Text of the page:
However, this does not mean that the police are prohibited from trying to talk you into taking the breathalyzer. In New Jersey, the police are actually required to explain New Jersey’s implied consent law during a DUI traffic stop, and they can go further in encouraging you to provide a breath sample. If you take the breathalyzer – even based on a mistaken belief that you are legally required to do so – then your breath sample will generally be admissible in the New Jersey courts.
Refusing a Breath Test Can Have Serious Consequences
While you can refuse to take a breathalyzer during a DUI stop in New Jersey, doing so can have serious consequences. This is known as a “DUI refusal,” and it can lead to penalties regardless of whether or not you are guilty of DUI. For a first-time offense, the penalties for a DUI refusal include:
- Driver’s license suspension
- Fines and fees
- Three-year auto insurance surcharge
- Mandatory education at an Intoxicated Driving Resource Center (IDRC)
You May Have Defenses to Your DUI Refusal
If you refuse a breathalyzer test during a DUI traffic stop and are charged with a DUI refusal, it will be important for you to fight this charge by all means available (in addition to defending against your DUI). Depending upon the circumstances surrounding your refusal, some possible defenses may include:
- Failure to Read Your Rights – Before asking you to take a breathalyzer, the police are required to read your rights under New Jersey’s implied consent law. If your arresting officer failed to do so (and if you can prove it, for example, with dash camera or body camera footage), then you may be able to avoid the penalties listed above.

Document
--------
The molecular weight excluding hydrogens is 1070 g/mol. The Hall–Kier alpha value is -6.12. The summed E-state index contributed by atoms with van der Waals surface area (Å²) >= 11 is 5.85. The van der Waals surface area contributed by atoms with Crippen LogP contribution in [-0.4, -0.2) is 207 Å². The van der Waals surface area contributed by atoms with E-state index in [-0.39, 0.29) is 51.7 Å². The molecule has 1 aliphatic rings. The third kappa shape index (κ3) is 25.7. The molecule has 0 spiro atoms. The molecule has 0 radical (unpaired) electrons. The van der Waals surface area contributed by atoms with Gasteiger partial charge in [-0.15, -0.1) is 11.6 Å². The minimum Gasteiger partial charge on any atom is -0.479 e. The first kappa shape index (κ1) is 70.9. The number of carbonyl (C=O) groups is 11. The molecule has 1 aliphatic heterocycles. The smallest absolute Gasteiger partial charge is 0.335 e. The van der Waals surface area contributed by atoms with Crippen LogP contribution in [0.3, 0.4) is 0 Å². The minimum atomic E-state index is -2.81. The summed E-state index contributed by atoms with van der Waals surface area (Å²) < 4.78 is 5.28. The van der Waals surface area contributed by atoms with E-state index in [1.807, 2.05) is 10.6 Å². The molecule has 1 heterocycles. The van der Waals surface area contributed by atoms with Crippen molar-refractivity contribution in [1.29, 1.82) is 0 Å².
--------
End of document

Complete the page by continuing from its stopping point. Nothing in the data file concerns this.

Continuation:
- Lack of Reasonable Suspicion or Probable Cause – If the police stopped you without reasonable suspicion of DUI or lacked probable cause to make a DUI arrest, then you were not required to submit to a breath test.
- Inability to Provide a Breath Sample – If you were incapable of providing a breath sample due to medical reasons, this could provide a defense to your DUI refusal as well.
- Failure to Follow the Implied Consent Law’s Procedural Requirements – In addition to reading your rights before asking you to take the breathalyzer, the police must meet various other procedural requirements as well. If your arresting officer did not follow all of the requirements for conducting a valid breath test, then you may not have been required to provide a sample.
Speak with a New Jersey DUI Defense Lawyer in Confidence
If you are facing a DUI and/or DUI refusal charge and would like to know more about your legal rights under New Jersey law, we encourage you to contact us promptly. To speak with one of our experienced New Jersey DUI defense lawyers in confidence, call 877-435-6371 or tell us how we can reach you online now.
Over 20 attorneys at HCK have extensive experience in DUI defense as they were former assistant prosecutors and/or police officers for a combined total of over 600 years of law enforcement experience. You can find out more about them on our site, and you can call Managing Partner Ron Helmer on his cell phone at 609 685-0665.